Apple Watch cardio fitness alert reveals bigger health concerns for one user – 9to5Mac

How to set up Cardio Fitness on Apple Watch and iPhone

The Apple Watch’s disparate suite of health features have warned countless users about potentially life-threatening issues over the years. This week, a new report published in the Interactive Journal of Medical Research sheds light on the different types of Apple Watch notifications that can signal a larger health issue.

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Apple explains in its support document that the Apple Watch’s “Cardio Fitness” feature is a measure of your VO2 max, which represents the maximum amount of oxygen your body can consume during exercise. You can view your Cardio Fitness data at any time in the Health app on your iPhone or iPad, but Apple Watch also proactively alerts you if your cardio fitness level is low for your age and gender via notifications.

As seen by MyHealthyApple, researchers at the Shackler School of Medicine in Tel-Aviv and the Leviev Heart Center in Israel published details of an exciting new Apple Watch story earlier this week. In this case, a healthy 40-year-old man started receiving repeated push notifications from their Apple Watch Series 6 about low VO2 max levels.

After receiving repeated push notifications, Apple Watch users went to Sheba Medical Center to seek further advice. A series of tests revealed a diagnosis of “familial nonischemic cardiomyopathy with markedly reduced left ventricular systolic function.”

MyHealthyApple explained that it usually takes “many years” for symptoms to appear, potentially highlighting the usefulness of the push notifications these people received on their Apple Watch.

Familial dilated cardiomyopathy occurs when the heart muscle becomes thin and weak in at least one chamber of the heart, causing the open area of ​​the chamber to enlarge (dilate).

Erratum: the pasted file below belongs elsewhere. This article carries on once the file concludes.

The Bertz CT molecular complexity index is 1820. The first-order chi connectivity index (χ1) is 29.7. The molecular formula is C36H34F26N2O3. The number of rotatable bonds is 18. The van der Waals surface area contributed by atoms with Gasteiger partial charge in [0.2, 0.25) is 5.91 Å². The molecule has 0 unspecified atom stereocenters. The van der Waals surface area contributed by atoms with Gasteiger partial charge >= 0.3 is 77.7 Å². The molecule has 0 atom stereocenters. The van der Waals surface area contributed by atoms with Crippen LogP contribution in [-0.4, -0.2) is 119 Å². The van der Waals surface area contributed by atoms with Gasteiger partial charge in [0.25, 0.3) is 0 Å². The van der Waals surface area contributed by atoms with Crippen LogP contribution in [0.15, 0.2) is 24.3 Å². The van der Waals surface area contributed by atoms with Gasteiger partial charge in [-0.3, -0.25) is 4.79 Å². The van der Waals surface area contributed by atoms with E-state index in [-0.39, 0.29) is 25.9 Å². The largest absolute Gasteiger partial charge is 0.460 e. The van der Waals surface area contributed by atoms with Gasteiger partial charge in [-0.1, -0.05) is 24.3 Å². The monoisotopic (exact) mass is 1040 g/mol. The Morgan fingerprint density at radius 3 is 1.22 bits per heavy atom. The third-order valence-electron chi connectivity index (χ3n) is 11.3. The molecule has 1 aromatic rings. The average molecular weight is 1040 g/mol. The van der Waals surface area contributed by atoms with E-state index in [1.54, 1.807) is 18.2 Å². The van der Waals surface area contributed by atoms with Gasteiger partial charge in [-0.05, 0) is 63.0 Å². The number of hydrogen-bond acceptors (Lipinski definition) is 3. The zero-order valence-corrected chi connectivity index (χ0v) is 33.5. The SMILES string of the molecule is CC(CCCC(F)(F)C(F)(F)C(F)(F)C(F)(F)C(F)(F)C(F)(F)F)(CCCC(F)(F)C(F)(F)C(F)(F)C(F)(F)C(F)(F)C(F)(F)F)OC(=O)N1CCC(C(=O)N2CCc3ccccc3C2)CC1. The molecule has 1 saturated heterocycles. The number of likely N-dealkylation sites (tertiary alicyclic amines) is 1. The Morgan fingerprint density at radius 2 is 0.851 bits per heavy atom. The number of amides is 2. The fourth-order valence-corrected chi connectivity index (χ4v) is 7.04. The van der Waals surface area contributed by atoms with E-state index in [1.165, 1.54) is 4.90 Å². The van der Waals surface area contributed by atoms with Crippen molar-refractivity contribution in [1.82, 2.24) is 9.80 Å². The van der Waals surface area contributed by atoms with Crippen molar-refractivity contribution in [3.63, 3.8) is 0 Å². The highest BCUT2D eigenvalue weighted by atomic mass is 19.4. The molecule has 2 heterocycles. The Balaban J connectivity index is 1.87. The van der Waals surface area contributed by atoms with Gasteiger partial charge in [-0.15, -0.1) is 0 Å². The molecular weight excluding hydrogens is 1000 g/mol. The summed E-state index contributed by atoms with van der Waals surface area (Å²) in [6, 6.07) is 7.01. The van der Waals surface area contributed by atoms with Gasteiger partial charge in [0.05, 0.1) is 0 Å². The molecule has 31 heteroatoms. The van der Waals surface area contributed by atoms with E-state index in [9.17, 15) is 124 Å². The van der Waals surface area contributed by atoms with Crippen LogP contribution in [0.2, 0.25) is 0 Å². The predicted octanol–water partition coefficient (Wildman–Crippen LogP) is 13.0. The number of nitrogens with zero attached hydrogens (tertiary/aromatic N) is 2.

As a result, the heart cannot pump blood as efficiently as it normally would. To compensate, the heart tries to increase the amount of blood pumped through it, causing further thinning and weakening of the heart muscle. Over time, this condition results in heart failure.

Patients undergo a comprehensive cardiac examination and their VO2 level will be continuously monitored through their Apple Watch.

A research paper published this week concludes that this case suggests that wearables like the Apple Watch have a role to play in monitoring broader VO2 trends. Data can point to “previous presentation in a diagnostic workflow” for certain conditions:

This case report highlights the potential utility of measurement of peak VO2 by a wearable device for the early identification and screening of cardiac fitness for the general population and those at high risk of cardiovascular disease. The integration of wearables into routine patient evaluations allows for earlier presentation in diagnostic workflows. Cardiac fitness can be measured sequentially using a wearable device, enabling close monitoring of functional capacity parameters. The device should be used with caution, and further study is needed.

MyHealthyApple However, cautions that this “could be a one-time case” and notes that most people can increase their VO2 “by increasing the intensity and frequency of their cardiovascular exercise.”

You can learn more about the Apple Watch’s Cardio Fitness and VO2 features in our full guide.

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